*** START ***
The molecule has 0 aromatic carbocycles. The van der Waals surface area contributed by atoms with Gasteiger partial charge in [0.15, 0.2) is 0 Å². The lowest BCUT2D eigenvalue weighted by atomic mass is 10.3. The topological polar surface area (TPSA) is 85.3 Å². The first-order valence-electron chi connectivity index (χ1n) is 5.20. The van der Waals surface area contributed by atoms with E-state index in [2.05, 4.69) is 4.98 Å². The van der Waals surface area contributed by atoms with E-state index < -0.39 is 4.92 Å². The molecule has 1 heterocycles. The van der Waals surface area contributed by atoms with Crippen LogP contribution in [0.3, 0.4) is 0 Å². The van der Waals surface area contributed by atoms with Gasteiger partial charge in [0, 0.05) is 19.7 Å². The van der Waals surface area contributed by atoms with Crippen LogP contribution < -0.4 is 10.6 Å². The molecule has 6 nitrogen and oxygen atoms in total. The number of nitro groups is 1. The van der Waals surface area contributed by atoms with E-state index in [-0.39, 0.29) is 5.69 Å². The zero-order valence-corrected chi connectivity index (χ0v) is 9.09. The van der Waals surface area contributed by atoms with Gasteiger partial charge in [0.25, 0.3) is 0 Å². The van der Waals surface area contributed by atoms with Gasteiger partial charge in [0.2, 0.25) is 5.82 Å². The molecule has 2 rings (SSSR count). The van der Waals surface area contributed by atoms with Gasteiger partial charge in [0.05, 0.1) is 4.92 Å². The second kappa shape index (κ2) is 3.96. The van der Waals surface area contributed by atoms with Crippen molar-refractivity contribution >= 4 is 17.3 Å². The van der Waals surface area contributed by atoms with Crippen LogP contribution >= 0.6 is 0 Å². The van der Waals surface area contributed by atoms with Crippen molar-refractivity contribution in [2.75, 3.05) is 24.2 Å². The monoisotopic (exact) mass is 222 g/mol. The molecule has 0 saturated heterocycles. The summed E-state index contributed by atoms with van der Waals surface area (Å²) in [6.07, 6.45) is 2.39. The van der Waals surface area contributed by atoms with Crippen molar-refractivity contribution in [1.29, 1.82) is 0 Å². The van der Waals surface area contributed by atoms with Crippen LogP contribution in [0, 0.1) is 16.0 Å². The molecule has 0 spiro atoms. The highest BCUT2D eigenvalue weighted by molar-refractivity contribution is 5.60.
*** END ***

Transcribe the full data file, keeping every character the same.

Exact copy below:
The molecule has 0 aromatic carbocycles. The van der Waals surface area contributed by atoms with Gasteiger partial charge in [0.15, 0.2) is 0 Å². The lowest BCUT2D eigenvalue weighted by atomic mass is 10.3. The topological polar surface area (TPSA) is 85.3 Å². The first-order valence-electron chi connectivity index (χ1n) is 5.20. The van der Waals surface area contributed by atoms with E-state index in [2.05, 4.69) is 4.98 Å². The van der Waals surface area contributed by atoms with E-state index < -0.39 is 4.92 Å². The molecule has 1 heterocycles. The van der Waals surface area contributed by atoms with Crippen LogP contribution in [0.3, 0.4) is 0 Å². The van der Waals surface area contributed by atoms with Gasteiger partial charge in [0, 0.05) is 19.7 Å². The van der Waals surface area contributed by atoms with Crippen LogP contribution < -0.4 is 10.6 Å². The molecule has 6 nitrogen and oxygen atoms in total. The number of nitro groups is 1. The van der Waals surface area contributed by atoms with E-state index in [-0.39, 0.29) is 5.69 Å². The zero-order valence-corrected chi connectivity index (χ0v) is 9.09. The van der Waals surface area contributed by atoms with Gasteiger partial charge in [0.25, 0.3) is 0 Å². The van der Waals surface area contributed by atoms with Gasteiger partial charge in [0.2, 0.25) is 5.82 Å². The molecule has 2 rings (SSSR count). The van der Waals surface area contributed by atoms with Gasteiger partial charge in [0.05, 0.1) is 4.92 Å². The second kappa shape index (κ2) is 3.96. The van der Waals surface area contributed by atoms with Crippen molar-refractivity contribution >= 4 is 17.3 Å². The van der Waals surface area contributed by atoms with Crippen LogP contribution >= 0.6 is 0 Å². The van der Waals surface area contributed by atoms with Crippen molar-refractivity contribution in [2.75, 3.05) is 24.2 Å². The monoisotopic (exact) mass is 222 g/mol. The molecule has 0 saturated heterocycles. The summed E-state index contributed by atoms with van der Waals surface area (Å²) in [6.07, 6.45) is 2.39. The van der Waals surface area contributed by atoms with Crippen molar-refractivity contribution in [1.29, 1.82) is 0 Å². The van der Waals surface area contributed by atoms with Crippen LogP contribution in [0, 0.1) is 16.0 Å². The molecule has 0 spiro atoms. The highest BCUT2D eigenvalue weighted by molar-refractivity contribution is 5.60.